Our visitor figures at the end of 2020 were as follows at end of January 2021:

Llanelli Online: launched July 2016.Total 3,505,506 visitors. 792k in 2020 (68k per month)

Wales News Online: Launched April 2019. Total 1,114,258 visitors. 519k in 2020 (44k per month)

Ceredigion Online: Launched November 2020. Total to date 33,300 visitors

Carmarthenshire Online: Launched November 2020 Total to date 17,000 visitors

Pembrokeshire Online: Launched December 2020 and is slowly gaining a following

Swansea Online: Launched December and attracted 10,000 visitors by mid-January.

Llanelli Talk Radio: Launched mid-2020 120k session listeners in 115 countries

Facebook, Twitter, Instagram, and video channels also have a substantial combined following.

We have built a very successful news model for Wales and we have advised others in the industry to share our experiences openly. We maintain that Wales needs 4 regional hubs for news production and training and we see ourselves as being able to fulfill the role for a South West Wales hub.

Alan and his wife Angharad have a working day that can be up to 15 hours such is the volume of news we process. My daily input is much less in time than that. We also run a 24/7 online radio station, which has taken off and is gathering a large audience. We promote the Welsh language throughout our service. We do not have any political agenda. We maintain plurality publishing news from all political parties with no preference at all.

We process hundreds of PR’s from sources across Wales but we also actively seek out news from within each of the communities and from organisations embedded in the communities like the NFU, Cylch Meithrin, Schools, colleges, Local Businesses, RNLI stations, RSPCA. We also take content from other news agencies, former journalists, and the BBC Local Democracy Reporters Service.

Student, Lucy Fiola trying her hand at radio production

Because of Covid-19 our advertising, which was increasing in 2019, has suffered. We now face an uncertain 2021 unless we can secure some funding.

The pervasive view of businesses and those who wish to advertise or publicise is that the newspaper is the place to do so. They still get public notices, part of the NHS advertising budgets, and other notices we are excluded from They too benefit from the supply from the BBC local democracy service.

I find it intriguing that old habits die hard. The 3,000 printed copies of a local newspaper is more often than not the preference of many when it comes to advertising, even though online news outlets such as ours cover well over one hundred thousand visitors a month. What is more, advertisements appear within every news story.

We have had a modest amount of funding from the Welsh Government, which came in two tranches and was greatly appreciated by us all.

The first tranche was in the autumn of 2019 supporting hyperlocals. We used the majority of the money to fund two new members of staff and open an office in the centre of Llanelli. When the funding ended and news of the pandemic emerged it was clear that the office had to close. So using our own resources we set up a very professional studio operating from Alan Evans’s home in Mynydd y Garreg.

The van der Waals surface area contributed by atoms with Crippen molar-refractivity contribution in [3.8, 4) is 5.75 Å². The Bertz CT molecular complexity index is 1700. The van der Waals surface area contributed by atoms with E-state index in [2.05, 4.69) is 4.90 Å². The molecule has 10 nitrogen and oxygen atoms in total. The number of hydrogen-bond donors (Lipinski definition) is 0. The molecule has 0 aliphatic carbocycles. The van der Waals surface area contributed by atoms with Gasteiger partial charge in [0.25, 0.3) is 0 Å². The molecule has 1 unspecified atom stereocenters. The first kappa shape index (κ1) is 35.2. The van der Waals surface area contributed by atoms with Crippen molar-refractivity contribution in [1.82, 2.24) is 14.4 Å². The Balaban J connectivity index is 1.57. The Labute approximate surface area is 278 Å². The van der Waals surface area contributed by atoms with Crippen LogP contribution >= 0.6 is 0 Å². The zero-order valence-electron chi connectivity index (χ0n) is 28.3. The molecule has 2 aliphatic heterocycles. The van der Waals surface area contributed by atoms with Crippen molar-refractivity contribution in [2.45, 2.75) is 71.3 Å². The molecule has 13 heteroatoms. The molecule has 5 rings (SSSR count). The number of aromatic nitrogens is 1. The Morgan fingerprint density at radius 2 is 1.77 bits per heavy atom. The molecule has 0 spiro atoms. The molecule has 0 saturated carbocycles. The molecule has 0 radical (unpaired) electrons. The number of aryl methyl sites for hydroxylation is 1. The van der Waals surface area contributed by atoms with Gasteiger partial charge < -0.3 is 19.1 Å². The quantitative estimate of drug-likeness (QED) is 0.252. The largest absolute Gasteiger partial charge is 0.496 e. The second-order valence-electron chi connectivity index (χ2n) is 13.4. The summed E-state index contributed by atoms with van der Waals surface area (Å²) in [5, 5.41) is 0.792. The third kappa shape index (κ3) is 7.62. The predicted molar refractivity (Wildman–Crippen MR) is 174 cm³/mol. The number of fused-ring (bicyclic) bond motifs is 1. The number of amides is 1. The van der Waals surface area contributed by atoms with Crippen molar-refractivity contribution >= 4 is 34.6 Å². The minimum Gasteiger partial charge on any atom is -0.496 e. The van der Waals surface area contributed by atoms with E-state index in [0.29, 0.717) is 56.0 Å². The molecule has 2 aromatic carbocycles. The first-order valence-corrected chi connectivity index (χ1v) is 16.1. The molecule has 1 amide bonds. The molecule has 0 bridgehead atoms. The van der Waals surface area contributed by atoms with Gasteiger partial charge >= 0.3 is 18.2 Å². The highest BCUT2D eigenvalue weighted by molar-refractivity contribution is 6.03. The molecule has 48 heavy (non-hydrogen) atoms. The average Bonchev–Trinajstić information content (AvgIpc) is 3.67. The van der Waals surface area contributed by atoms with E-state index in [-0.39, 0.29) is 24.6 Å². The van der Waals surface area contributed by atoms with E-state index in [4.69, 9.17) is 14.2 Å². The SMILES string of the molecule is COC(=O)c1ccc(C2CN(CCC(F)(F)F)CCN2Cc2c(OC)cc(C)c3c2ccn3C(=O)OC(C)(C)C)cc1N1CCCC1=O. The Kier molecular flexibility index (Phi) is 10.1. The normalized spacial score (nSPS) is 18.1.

Alan about to ask questions to the First Minister of Wales at the home studio

Despite all the difficulties the commitment and enthusiasm that we have has resulted in us opening four new online sites in late 2020 for Carmarthenshire, Ceredigion, Pembrokeshire and Swansea/Neath Port Talbot. In two short months, visitors to those sites exceed 60 k. The studio uses cutting edge technology and it could be said that what most are experiencing, having to work from home and interview online is something Alan was trying to persuade the media industry and the offices of public servants to do all those years ago. His operation has been described as a hyperlocal beacon by the Independent Community News Network and he was invited to become a board member of that organisation.

Despite the setbacks and the far from a level playing field we have stuck with it and adapted to make use of whatever we could to maintain a very valued hyperlocal and national news service for the people of Wales.

More journalists are now following Alan’s model and working remotely from home studios like this

Emma Meese of the ICNN recently made a very astute and revealing observation about outfits such as Llanelli Online. She said that when the pandemic stuck the prediction was that the smaller independent news outlets would close first because of the loss of advertising. Of the 100 or more titles under the ICNN only one closed and reopened while the main media players began cutting jobs and closing shop. As Emma put it, the people who had been running the independents as a public service for very little in the first place did not have much to lose other than sitting at home all day twiddling their thumbs. It highlights the sense of public service and the determination of the small independents to continue to hold those in power to account and to provide news that matters to their communities as those communities are the ones in which the local journalists live. Alas the same cannot be said for the big outlets who now churn out news for Wales from Birmingham. The quality and content of that news leaves a lot to be desired. It is then more important than ever that Welsh Government and indeed the business fraternity lend their support to media outlets like Llanelli Online.